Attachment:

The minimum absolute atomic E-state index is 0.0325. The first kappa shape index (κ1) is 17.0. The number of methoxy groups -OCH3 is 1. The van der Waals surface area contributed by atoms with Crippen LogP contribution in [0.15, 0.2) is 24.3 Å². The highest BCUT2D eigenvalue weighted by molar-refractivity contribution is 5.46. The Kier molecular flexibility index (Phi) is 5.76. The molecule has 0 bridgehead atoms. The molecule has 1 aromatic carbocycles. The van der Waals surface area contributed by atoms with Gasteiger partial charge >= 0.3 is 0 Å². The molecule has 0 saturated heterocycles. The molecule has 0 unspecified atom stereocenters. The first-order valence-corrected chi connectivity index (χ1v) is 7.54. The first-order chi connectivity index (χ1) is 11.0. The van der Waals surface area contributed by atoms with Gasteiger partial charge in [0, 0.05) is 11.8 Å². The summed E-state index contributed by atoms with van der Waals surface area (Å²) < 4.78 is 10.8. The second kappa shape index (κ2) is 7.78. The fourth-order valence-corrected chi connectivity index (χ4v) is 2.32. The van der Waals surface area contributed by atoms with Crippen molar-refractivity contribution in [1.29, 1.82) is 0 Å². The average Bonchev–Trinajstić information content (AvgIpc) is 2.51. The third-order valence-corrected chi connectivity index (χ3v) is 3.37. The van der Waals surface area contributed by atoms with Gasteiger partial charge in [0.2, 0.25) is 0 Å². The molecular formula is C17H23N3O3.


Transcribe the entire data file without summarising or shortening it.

The minimum absolute atomic E-state index is 0.0325. The first kappa shape index (κ1) is 17.0. The number of methoxy groups -OCH3 is 1. The van der Waals surface area contributed by atoms with Crippen LogP contribution in [0.15, 0.2) is 24.3 Å². The highest BCUT2D eigenvalue weighted by molar-refractivity contribution is 5.46. The Kier molecular flexibility index (Phi) is 5.76. The molecule has 0 bridgehead atoms. The molecule has 1 aromatic carbocycles. The van der Waals surface area contributed by atoms with Gasteiger partial charge >= 0.3 is 0 Å². The molecule has 0 saturated heterocycles. The molecule has 0 unspecified atom stereocenters. The first-order valence-corrected chi connectivity index (χ1v) is 7.54. The first-order chi connectivity index (χ1) is 11.0. The van der Waals surface area contributed by atoms with Gasteiger partial charge in [0, 0.05) is 11.8 Å². The summed E-state index contributed by atoms with van der Waals surface area (Å²) < 4.78 is 10.8. The second kappa shape index (κ2) is 7.78. The fourth-order valence-corrected chi connectivity index (χ4v) is 2.32. The van der Waals surface area contributed by atoms with Crippen molar-refractivity contribution in [1.29, 1.82) is 0 Å². The average Bonchev–Trinajstić information content (AvgIpc) is 2.51. The third-order valence-corrected chi connectivity index (χ3v) is 3.37. The van der Waals surface area contributed by atoms with Gasteiger partial charge in [0.2, 0.25) is 0 Å². The molecular formula is C17H23N3O3.